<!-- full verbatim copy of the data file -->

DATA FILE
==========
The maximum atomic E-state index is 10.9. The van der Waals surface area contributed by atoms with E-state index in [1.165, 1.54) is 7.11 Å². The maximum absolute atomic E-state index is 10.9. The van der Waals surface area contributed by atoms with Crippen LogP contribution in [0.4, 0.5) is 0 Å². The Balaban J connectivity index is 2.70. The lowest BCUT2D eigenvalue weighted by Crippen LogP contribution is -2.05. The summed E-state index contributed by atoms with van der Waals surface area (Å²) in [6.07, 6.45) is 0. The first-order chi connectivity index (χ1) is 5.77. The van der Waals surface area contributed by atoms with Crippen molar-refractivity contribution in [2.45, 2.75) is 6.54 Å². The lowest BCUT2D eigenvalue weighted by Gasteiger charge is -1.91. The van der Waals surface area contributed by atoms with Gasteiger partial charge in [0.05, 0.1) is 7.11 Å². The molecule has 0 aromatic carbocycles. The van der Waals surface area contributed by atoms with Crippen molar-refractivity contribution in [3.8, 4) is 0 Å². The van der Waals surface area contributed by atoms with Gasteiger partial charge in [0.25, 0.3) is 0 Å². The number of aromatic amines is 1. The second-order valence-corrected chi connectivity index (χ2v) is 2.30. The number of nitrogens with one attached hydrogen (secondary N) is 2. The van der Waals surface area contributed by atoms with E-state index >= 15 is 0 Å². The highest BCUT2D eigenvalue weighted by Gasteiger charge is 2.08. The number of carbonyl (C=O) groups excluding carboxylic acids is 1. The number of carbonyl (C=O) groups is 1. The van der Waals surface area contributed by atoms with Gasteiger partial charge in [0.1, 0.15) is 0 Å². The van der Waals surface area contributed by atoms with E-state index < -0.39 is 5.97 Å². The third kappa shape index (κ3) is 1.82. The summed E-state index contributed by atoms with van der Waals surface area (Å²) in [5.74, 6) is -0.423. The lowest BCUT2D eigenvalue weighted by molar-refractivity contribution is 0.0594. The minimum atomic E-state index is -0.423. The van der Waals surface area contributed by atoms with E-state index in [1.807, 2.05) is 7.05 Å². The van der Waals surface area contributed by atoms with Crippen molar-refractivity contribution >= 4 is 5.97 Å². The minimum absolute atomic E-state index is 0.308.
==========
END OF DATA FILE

The maximum atomic E-state index is 10.9. The van der Waals surface area contributed by atoms with E-state index in [1.165, 1.54) is 7.11 Å². The maximum absolute atomic E-state index is 10.9. The van der Waals surface area contributed by atoms with Crippen LogP contribution in [0.4, 0.5) is 0 Å². The Balaban J connectivity index is 2.70. The lowest BCUT2D eigenvalue weighted by Crippen LogP contribution is -2.05. The summed E-state index contributed by atoms with van der Waals surface area (Å²) in [6.07, 6.45) is 0. The first-order chi connectivity index (χ1) is 5.77. The van der Waals surface area contributed by atoms with Crippen molar-refractivity contribution in [2.45, 2.75) is 6.54 Å². The lowest BCUT2D eigenvalue weighted by Gasteiger charge is -1.91. The van der Waals surface area contributed by atoms with Gasteiger partial charge in [0.05, 0.1) is 7.11 Å². The molecule has 0 aromatic carbocycles. The van der Waals surface area contributed by atoms with Crippen molar-refractivity contribution in [3.8, 4) is 0 Å². The van der Waals surface area contributed by atoms with Gasteiger partial charge in [0.25, 0.3) is 0 Å². The number of aromatic amines is 1. The second-order valence-corrected chi connectivity index (χ2v) is 2.30. The number of nitrogens with one attached hydrogen (secondary N) is 2. The van der Waals surface area contributed by atoms with E-state index >= 15 is 0 Å². The highest BCUT2D eigenvalue weighted by Gasteiger charge is 2.08. The number of carbonyl (C=O) groups excluding carboxylic acids is 1. The number of carbonyl (C=O) groups is 1. The van der Waals surface area contributed by atoms with Gasteiger partial charge in [0.1, 0.15) is 0 Å². The van der Waals surface area contributed by atoms with E-state index < -0.39 is 5.97 Å². The third kappa shape index (κ3) is 1.82. The summed E-state index contributed by atoms with van der Waals surface area (Å²) in [5.74, 6) is -0.423. The lowest BCUT2D eigenvalue weighted by molar-refractivity contribution is 0.0594. The minimum atomic E-state index is -0.423. The van der Waals surface area contributed by atoms with E-state index in [1.807, 2.05) is 7.05 Å². The van der Waals surface area contributed by atoms with Crippen molar-refractivity contribution >= 4 is 5.97 Å². The minimum absolute atomic E-state index is 0.308.